Thursday, April 27, 2017

Film Review: Gangs of New York

"Gangs of New York"  **** (out of ****)

Martin Scorsese once again shows us the mean streets of New York in the drama "Gangs of New York" (2002).

When Martin Scorsese's "Gangs of New York" was released the sheep (movie critics) had a mixed reaction to it. In fact it was the first time I could remember so many "critics" criticizing a Martin Scorsese picture. There was Manhola Darhis of the New York Times who felt Scorsese had made this picture for the purpose of being able to win an Academy Award (something he had not accomplished at this time). She, in all her "wisdom", called the movie "Oscar bait". There was also New York Observer critic, Rex Reed, normally a defender of Mr. Scorsese's work, who felt the movie wasn't up to Scorsese's best.

I point this out not to "shame" the "critics" that trashed Mr. Scorsese and this film but to reinforce the belief, time serves as the ultimate critic. Great movies will be remembered and stand the test of time. Even if they weren't successful upon their release, audiences will find those movies ("It's A Wonderful Life" (1946), "Duck Soup" (1933), "The General" (1926) and "Bringing Up Baby" (1938) are a few examples). I think "Gangs of New York" is one of those movies as well. Many may not remember the greeting this film received. They will be able to judge the movie solely on the quality of the movie itself. They will not be caught up in the gossip of the day such as how the movie was originally set to be released in 2001 and was pushed back a year. Normally not a good sign. Some complained Leonardo DiCaprio wasn't "worthy" of collaborating with Mr. Scorsese and there were reports the movie was over budget. In the end though, it doesn't matter. Time has judged the movie and given it a stamp of approval.

This is not to suggest "Gangs of New York" didn't have its defenders. The movie went on to earn 10 Academy Award nominations. The "movie critic" Richard Roeper called it the best movie of the year. Former Chicago Sun-Times critic Roger Ebert gave it a three-and-a-half star rating. And many praised Daniel Day-Lewis' performance.

Watching "Gangs of New York" three things strike me thematically. One, with time all is forgotten. Modern generations will forget those that lived before them and never know of their hardship. Two, man fights man, creating meaningless "gangs", fractions but the real enemy is the government. "Gangs of New York" ends with the U.S. government ordering the death of its own citizens as the poor have risen up and have said the Civil War draft is not just since the rich were able to buy their way out of it for the price of $300 (this is actual fact. Not fiction. Look it up). Three, how "Scorsese" the movie is in its themes, primarily loyalty.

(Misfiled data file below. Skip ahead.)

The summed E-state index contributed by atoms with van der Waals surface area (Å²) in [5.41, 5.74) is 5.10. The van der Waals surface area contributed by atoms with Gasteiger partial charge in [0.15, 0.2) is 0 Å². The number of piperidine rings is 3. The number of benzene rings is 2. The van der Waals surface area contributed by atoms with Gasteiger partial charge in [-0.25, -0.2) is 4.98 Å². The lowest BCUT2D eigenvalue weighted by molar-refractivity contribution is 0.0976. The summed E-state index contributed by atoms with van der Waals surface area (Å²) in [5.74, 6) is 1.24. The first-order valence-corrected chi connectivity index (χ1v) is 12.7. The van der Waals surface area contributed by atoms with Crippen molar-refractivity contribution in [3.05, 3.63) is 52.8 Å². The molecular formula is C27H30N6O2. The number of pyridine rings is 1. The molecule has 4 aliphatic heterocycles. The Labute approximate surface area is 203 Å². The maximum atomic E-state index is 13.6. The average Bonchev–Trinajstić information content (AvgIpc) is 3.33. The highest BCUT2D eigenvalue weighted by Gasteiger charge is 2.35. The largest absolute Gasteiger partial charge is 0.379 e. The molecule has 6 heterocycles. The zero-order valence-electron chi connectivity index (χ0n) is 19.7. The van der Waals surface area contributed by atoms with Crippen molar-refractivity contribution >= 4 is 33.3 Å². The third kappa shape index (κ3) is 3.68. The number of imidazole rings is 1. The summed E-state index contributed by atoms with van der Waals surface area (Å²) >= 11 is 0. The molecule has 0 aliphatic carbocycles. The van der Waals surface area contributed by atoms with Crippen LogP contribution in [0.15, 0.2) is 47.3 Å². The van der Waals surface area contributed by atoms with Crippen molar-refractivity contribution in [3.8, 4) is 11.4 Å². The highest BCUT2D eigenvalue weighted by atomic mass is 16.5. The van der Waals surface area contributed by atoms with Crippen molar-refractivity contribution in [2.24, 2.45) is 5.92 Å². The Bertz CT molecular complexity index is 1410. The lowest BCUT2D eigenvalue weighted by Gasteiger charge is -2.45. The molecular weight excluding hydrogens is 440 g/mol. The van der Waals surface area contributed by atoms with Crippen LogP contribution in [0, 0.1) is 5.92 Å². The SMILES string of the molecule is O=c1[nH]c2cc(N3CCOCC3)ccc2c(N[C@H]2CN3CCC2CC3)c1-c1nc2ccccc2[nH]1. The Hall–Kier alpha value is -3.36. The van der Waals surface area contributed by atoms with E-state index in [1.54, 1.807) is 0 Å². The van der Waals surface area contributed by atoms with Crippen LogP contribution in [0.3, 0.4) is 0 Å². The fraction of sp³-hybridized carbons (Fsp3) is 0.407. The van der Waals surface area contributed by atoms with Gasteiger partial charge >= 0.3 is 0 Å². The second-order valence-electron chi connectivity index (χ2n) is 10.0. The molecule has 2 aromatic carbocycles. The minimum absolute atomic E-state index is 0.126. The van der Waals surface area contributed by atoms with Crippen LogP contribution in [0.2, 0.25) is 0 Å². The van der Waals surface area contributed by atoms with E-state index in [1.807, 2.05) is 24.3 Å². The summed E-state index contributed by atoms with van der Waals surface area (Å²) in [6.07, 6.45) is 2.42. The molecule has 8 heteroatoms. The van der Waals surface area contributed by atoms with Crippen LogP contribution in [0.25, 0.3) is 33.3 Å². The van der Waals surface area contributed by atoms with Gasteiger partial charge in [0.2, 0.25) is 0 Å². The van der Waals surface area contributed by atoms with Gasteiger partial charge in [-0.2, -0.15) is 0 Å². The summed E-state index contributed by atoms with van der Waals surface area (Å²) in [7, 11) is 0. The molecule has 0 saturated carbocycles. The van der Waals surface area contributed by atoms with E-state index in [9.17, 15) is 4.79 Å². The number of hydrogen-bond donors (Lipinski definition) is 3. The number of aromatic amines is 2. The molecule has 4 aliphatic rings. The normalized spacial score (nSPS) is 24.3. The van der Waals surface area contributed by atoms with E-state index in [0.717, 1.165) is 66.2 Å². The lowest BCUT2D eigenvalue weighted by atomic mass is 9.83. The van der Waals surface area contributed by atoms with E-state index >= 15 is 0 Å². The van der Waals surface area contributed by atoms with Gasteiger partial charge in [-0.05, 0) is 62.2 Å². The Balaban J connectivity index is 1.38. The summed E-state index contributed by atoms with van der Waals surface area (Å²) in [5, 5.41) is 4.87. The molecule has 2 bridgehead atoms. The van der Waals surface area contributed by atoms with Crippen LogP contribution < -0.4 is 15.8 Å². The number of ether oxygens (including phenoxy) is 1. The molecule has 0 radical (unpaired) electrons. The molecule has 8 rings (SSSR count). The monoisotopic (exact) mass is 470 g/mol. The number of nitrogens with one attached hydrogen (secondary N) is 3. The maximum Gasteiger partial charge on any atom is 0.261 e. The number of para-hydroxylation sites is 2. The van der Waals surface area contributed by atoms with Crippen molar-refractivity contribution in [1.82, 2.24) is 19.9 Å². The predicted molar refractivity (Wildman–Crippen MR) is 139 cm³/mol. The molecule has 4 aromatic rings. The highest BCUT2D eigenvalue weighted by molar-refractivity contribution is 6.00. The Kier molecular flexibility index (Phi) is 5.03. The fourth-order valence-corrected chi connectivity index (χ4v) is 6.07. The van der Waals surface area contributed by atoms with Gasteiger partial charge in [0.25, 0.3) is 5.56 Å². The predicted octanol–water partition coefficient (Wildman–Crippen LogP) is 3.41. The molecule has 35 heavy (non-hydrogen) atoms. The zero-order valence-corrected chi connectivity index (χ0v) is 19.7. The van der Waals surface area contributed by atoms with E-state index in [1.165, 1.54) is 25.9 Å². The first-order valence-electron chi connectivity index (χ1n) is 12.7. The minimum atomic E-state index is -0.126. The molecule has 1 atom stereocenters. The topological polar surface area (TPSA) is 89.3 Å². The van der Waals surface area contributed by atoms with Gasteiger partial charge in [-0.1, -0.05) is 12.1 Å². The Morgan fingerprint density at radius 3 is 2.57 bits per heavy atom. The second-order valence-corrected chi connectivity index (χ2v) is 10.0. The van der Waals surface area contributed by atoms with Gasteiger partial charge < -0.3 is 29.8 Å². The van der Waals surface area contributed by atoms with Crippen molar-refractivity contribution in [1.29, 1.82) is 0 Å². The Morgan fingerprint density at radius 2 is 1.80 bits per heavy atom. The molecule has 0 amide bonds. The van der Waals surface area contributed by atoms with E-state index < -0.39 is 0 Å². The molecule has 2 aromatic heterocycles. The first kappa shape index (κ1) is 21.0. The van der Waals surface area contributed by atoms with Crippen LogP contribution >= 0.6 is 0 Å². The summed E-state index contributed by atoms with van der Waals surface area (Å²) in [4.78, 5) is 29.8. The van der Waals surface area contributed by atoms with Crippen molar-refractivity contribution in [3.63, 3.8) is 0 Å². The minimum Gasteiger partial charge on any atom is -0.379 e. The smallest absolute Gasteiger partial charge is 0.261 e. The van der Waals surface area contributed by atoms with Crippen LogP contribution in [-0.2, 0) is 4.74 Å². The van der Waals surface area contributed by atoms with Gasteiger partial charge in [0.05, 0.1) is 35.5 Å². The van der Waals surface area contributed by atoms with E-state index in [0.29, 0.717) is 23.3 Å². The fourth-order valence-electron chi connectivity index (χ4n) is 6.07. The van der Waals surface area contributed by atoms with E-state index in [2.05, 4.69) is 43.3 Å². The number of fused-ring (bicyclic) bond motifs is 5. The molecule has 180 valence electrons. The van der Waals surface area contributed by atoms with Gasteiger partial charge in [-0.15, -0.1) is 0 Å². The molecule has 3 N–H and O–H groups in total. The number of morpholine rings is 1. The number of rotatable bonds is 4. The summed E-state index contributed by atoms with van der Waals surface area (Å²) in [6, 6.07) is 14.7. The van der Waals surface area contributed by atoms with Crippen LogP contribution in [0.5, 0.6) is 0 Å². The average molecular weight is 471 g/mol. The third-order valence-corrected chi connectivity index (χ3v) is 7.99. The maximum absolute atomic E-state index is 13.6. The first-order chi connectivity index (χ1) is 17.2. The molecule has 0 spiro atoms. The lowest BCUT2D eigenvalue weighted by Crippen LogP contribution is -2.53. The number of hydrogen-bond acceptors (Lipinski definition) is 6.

"Gangs of New York" blends fact and fiction telling us the story of Irish immigration to New York and the resistance it was met with by those that didn't want "foreigners" entering their country. Too bad someone wasn't around to suggest building a wall. Which leads to another point. Nothing has changed. People are debating the same issues they have for hundreds of years and nothing will get better or change because people haven't changed. In "Gangs of New York" the Irish were the immigrants not wanted to enter the country. Today it is Mexicans and Muslims. Only "the other" has changed. The hatred remains the same.

Fighting against the Irish is Bill the Butcher (Day-Lewis). He "controls" the district known as the Five Points and a gang called the Natives. They are the "true Americans". Bill is initially opposed by the leader of another gang called the Dead Rabbits led by Priest Vallon (Liam Neeson). In the film's opening sequence the two gangs will have a final conflict to decide who is the true leader of the Five Points. Vallon dies in battle at the hands of Bill, in front of Vallon's son, Amsterdam (played as an adult by Leonardo DiCaprio). Forward 16 years later and now Amsterdam wants revenge.

This leads to the most interesting dynamic of the film, the relationship between Bill and Amsterdam. Although Amsterdam is filled with hatred for Bill, Bill accepts Amsterdam into his gang and treats Amsterdam as a son. In one scene Bill makes a heartfelt speech saying as much. This creates a blurry line for Amsterdam. Can he hate this man who has been good to him? Is there good and bad in everyone? This makes Bill the most interesting character in the film. Bill is a multi dimensional character. Amsterdam had potential to be one but is shortchanged by the writers. Amsterdam isn't given the larger-than-life personality of Bill.

Within the Bill character Mr. Scorsese and screenwriters Jay Cocks, Kenneth Lonergan and Steven Zaillian, are able to present him as a sympathetic character and then shock us by his villainous nature, brutally killing people. What makes Bill even scarier is, we understand him and in our current political climate, know people like him.

Maybe the weakest character in the movie is Jenny (Cameron Diaz) a pickpocket that Amsterdam falls in love with who had a relationship with Bill. She adds very little to the film and seems to mostly be a symbol to show a "softer" side of Bill and Amsterdam. I guess you need a female character in a movie to tell a man, just as he is about to go into battle, that war is a bad idea. Then the man will tell the woman he will come back alive. If every scene between Jenny and Amsterdam was cut out, you might even have a better movie.

There is however a great group of supporting characters including including political boss, William Tweed (Jim Broadbent), Happy Jack (John C. Reily), an Irishman who fought along side Priest Vallon and in the passing years becomes a policemen, under the thumb of Bill. And "Monk" McGinn (Brendan Gleeson), a man for hire who also fought along side Vallon and knows Amsterdam is up to something.

"Gangs of New York" is also a visual masterwork, as everything you see was created on a sound stage at Cinecitta, the famous Italian studio where Federico Fellini shot his movies. How the art-direction and set-direction didn't win an Academy Award is a mystery and a shame. It was one of the most impressive elements to me, when I first saw the movie. I still think it is one of Mr. Scorsese's best looking movies.